My tiny patch of pole beans is festooned with sun-bleached bones, hanging from bits of twine like something out of The Blair Witch Project. None of my neighbors have said anything, but I thought perhaps I should explain.
It’s because of the goddamn deer.
They’ve been coming down from the hills to graze in my garden. I know it’s deer because after they nibble all the tender growing tips off the plants, they poop in the yard. (Or maybe they poop before eating, or at the same time. I don’t actually know.)
I would be happy to let them have my rosebushes, which could use some pruning anyway. Other people have to swath their entire yards in deer-proof netting to protect their roses. Mine are just sitting right there, overgrown, pesticide-free, like a flowery buffet. No dice: deer can tell what you love most in your garden, and those are the things they eat.
Deer are jerks that way.
Which brings us to the bones. Unready to build a 7-foot tall fence around my entire property, I decided I needed some kind of deer repellent. I’m told that you can buy the urine or scat of predators — sprinkled on and around your plants, it convinces deer and other pests that your yard is absolutely swarming with coyotes (or, if you prefer, wolves, lions, tigers, or bears).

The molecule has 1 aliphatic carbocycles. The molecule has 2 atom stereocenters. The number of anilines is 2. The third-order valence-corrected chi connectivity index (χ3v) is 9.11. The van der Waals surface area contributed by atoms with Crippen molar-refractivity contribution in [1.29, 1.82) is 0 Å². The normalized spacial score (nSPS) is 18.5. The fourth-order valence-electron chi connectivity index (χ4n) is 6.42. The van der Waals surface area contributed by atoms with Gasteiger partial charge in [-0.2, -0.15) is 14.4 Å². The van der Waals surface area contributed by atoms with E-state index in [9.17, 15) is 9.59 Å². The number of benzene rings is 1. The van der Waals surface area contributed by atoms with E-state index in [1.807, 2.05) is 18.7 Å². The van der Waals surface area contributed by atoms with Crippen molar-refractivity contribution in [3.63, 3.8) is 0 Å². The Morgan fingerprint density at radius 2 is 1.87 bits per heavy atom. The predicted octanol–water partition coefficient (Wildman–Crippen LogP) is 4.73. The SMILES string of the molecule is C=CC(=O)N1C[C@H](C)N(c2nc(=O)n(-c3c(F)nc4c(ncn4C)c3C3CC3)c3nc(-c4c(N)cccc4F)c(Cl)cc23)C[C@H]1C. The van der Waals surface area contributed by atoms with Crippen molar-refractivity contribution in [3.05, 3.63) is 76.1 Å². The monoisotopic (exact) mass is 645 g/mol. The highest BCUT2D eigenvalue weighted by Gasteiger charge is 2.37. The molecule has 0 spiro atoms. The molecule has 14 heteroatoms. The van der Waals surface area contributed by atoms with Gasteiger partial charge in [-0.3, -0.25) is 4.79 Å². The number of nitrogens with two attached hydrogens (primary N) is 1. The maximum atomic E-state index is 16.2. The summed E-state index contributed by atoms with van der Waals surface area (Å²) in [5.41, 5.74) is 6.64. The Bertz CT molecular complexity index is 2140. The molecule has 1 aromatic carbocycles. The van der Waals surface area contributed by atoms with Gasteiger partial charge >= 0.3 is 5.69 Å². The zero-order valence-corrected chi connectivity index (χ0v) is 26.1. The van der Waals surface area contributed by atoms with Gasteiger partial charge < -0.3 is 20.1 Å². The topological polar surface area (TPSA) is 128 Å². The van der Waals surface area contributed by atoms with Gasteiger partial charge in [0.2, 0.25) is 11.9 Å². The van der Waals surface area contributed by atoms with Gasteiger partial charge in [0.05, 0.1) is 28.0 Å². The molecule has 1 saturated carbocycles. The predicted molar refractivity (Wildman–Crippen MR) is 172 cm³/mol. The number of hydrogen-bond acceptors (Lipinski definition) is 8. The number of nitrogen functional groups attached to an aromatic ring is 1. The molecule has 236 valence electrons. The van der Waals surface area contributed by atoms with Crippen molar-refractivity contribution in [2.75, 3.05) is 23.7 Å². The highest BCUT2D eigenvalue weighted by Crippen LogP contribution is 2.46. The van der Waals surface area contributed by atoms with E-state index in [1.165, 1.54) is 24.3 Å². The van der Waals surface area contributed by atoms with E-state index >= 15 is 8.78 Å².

Of course, then everything in your garden is covered in coyote piss.
Instead of making my yard smell like a predator potty, I figured I’d cut out the middle-man and just make it smell like death. A tiny bit. Just enough to spook any sensitive-nosed herbivores, without bothering humans or drawing the attention of scavengers. Fresh deer bones would probably be the most intimidating, but since the only deer bones I have handy are decades old (long story) I went with something easier.
I made chicken soup.
It would have been more poetic, I suppose, to make a pot of black beans, seasoned by long simmering with a nice ham bone. But I’d recently roasted a chicken, and after getting several meals from the meat, I like to make stock from the carcass. Simmered with onion skins, celery tops, bay leaves and the tiny, papery cloves from the core of a head of garlic, the bones give up the last of their flavor, along with the clinging scraps of meat and gristle. And once I’d strained the stock and let things cool a bit, it was simple enough to pull out any bones large enough to tie a piece of twine around (or, in the case of the vertebrae, thread the twine through.)
A little creepy? Maybe. Effective? That remains to be seen. Better than spraying everything with coyote pee? Absolutely.
Got advice for repelling deer? Leave it in the comments.
Disclosure: that Amazon link up there? It’s an affiliate link. Not that I’m actually suggesting that you should buy bottles of coyote urine, but if you do (or if you click that link and then buy anything else through Amazon) I’ll get a few nickels, which help pay the hosting fees for this blog.